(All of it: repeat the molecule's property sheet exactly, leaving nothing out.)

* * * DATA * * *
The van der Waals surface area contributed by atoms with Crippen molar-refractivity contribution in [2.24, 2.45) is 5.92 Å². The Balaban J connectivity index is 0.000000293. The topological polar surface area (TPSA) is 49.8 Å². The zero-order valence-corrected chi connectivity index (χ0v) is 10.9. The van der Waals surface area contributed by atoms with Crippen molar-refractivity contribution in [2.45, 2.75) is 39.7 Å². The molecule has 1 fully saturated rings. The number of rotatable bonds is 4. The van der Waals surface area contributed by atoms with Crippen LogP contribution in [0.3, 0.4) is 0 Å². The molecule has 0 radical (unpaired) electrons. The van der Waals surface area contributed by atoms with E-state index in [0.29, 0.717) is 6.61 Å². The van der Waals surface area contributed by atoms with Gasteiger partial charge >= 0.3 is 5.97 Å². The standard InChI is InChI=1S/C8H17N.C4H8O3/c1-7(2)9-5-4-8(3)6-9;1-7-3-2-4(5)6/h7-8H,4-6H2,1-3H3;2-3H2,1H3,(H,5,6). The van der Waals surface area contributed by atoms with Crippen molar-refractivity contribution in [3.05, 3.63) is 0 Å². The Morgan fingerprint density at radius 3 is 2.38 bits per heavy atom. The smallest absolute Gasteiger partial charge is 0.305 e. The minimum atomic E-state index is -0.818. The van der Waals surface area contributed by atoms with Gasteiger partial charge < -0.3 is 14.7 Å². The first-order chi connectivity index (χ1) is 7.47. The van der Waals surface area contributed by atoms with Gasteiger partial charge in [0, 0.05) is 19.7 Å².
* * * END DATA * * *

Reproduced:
The van der Waals surface area contributed by atoms with Crippen molar-refractivity contribution in [2.24, 2.45) is 5.92 Å². The Balaban J connectivity index is 0.000000293. The topological polar surface area (TPSA) is 49.8 Å². The zero-order valence-corrected chi connectivity index (χ0v) is 10.9. The van der Waals surface area contributed by atoms with Crippen molar-refractivity contribution in [2.45, 2.75) is 39.7 Å². The molecule has 1 fully saturated rings. The number of rotatable bonds is 4. The van der Waals surface area contributed by atoms with Crippen LogP contribution in [0.3, 0.4) is 0 Å². The molecule has 0 radical (unpaired) electrons. The van der Waals surface area contributed by atoms with E-state index in [0.29, 0.717) is 6.61 Å². The van der Waals surface area contributed by atoms with Gasteiger partial charge >= 0.3 is 5.97 Å². The standard InChI is InChI=1S/C8H17N.C4H8O3/c1-7(2)9-5-4-8(3)6-9;1-7-3-2-4(5)6/h7-8H,4-6H2,1-3H3;2-3H2,1H3,(H,5,6). The van der Waals surface area contributed by atoms with Crippen molar-refractivity contribution in [3.05, 3.63) is 0 Å². The Morgan fingerprint density at radius 3 is 2.38 bits per heavy atom. The smallest absolute Gasteiger partial charge is 0.305 e. The minimum atomic E-state index is -0.818. The van der Waals surface area contributed by atoms with Gasteiger partial charge < -0.3 is 14.7 Å². The first-order chi connectivity index (χ1) is 7.47. The van der Waals surface area contributed by atoms with Gasteiger partial charge in [0, 0.05) is 19.7 Å².